lucky, but anxious. now that i am committed to this rafter pattern, i am finding fault with it, and can think of other, easier courses i could've taken, involving fewer cuts. and i wish i had a pile of 2 x 6 for the blocking, as it would be so much easier ~but no such pile exists. so i fret, because it takes so dolgarned long to cut those six-byes, and once cut, it is hard to shave them down. neil may come out today to lend a hand ~ i want to avoid dropping any more 7' 6x6 fourteen feet down onto the floor. i have already broken my guitar and chipped my window. well, time's awasting. days are so short now. weather holds fine and sunny ~ but it can't for much longer. to work!
~ sunset. the rafters are all in place, though i contemplate doubling up the rafters on each of the long walls. i may not have enough 6 x 6 for blocking, as it stands. or enough to double up on the rafters. do have some four-by-four.”
[Russell Towle's journal]
“10/19/77 ~ before dawn. a few cirro-cumulus to the east. the days have been quite warm ~ i usually wear only shoes and cutoffs.”
[Russell Towle's journal]
“10/19/86 Just home after a day with Ed and Tina. [We went] up to Crystal Lake for some hiking and rock scrambling. Some really wonderful trees, huge jeffrey pines, white fir, and incense cedar. Extensive glacial pavement and numerous ponds. Some birds singing sweetly. Warm sun. Tall aspens. […]”
[Russell Towle's journal]
Last Friday, Gay and I took off and drove to Cascade Lake, walking to Long Lake and then on to some Indian petroglyphs near Devils Peak; a delightful day, the latest of several we've enjoyed together in ’87.”
[Russell Towle's journal]
Date: Thu, 19 Oct 2000 21:38:03 -0800
To: "Bruce C. Cooper"
From: Russell Towle
We corresponded a bit about the CPRR not too long ago. I live in Dutch Flat, and perhaps you'll recall my theory that the construction of the Placer County Canal, or Bradley & Gardner's ditch, demonstrated ipso facto that a railroad could be built from Dutch Flat to Emigrant Gap—from there easy grades into the glaciated upper South Yuba to Donner Pass—and so the ditch, in 1859, made a little spark, let us say, in the minds of Daniel Strong and other Dutch Flat men, who contacted Judah, and the rest is history.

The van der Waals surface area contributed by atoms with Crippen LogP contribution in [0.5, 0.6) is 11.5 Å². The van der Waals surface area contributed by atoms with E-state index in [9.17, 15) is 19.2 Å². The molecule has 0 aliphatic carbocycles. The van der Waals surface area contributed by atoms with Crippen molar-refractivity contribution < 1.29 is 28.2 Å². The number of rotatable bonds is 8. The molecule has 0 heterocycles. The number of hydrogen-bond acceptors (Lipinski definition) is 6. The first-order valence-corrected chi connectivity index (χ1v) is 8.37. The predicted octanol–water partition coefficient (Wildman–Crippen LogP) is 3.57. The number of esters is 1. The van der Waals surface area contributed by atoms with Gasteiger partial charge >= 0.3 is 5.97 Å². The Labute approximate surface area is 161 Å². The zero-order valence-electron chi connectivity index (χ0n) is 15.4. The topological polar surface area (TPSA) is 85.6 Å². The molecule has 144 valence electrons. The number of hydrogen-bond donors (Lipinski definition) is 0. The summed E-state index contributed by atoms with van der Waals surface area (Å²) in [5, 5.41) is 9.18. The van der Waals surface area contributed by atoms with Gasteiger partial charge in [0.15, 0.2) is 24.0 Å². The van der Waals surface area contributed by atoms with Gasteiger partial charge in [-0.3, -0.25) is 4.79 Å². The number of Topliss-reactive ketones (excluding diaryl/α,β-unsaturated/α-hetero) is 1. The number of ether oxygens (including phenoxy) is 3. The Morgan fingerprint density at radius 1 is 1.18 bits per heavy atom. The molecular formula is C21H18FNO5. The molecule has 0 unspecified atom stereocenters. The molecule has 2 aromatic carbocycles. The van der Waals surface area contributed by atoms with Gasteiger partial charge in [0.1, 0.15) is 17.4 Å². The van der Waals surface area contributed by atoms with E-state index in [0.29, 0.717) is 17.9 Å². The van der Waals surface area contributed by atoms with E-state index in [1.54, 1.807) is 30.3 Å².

At any rate. I stumbled upon a paraphrased diary (online collection of the California Historical Society) which bears upon the surveying of the route, and mentions Clement, so I thought you'd be interested. The diary begins with the sea voyage to California. The last surveying work in which Curry was involved was it seems in or around Lake Valley, just west of Crystal Lake. The Black Butte he mentions might be Cisco Butte; there is a Black Mountain near Lake Valley, but its summit is about 7000 feet, not 5000 feet, and is far more than 300 feet above the DF Donner Lake wagon road. Confusingly, not far to the north—a few miles—is a ridge of little peaks called the Black Buttes. But it is impossible that he could have meant these.
Here it is:
Diary of Stephen Allen Curry
(from the online collection of California Historical Society)
[From November 23, 1864 to January 25, 1865, Curry's entries recount his travels by ship, across the Isthmus, and up the Pacific coast to San Francisco.]Wednesday, January 25, 1865. It is raining. He reports having no business yet and says his money is getting low. He has moved to cheaper — and inferior — lodgings. Yet Curry has an optimistic outlook.
Thursday, February 2, 1865. Curry is in Sacramento, where he met with the president, secretary and chief engineer of the Central Pacific Rail Road. On Saturday he will learn where and when he will begin work on the engineer's staff.
Saturday, February 5, 1865. Curry reports he still hasn't heard from the C. P. R. R. engineer re his job. He muses about his future and states his trust in Providence.
Sunday, February 6, 1865. Curry meets with Mr. Clement, a C. P. R. R. engineer, who offers him some company work in Sacramento. Curry hopes it will be a permanent job!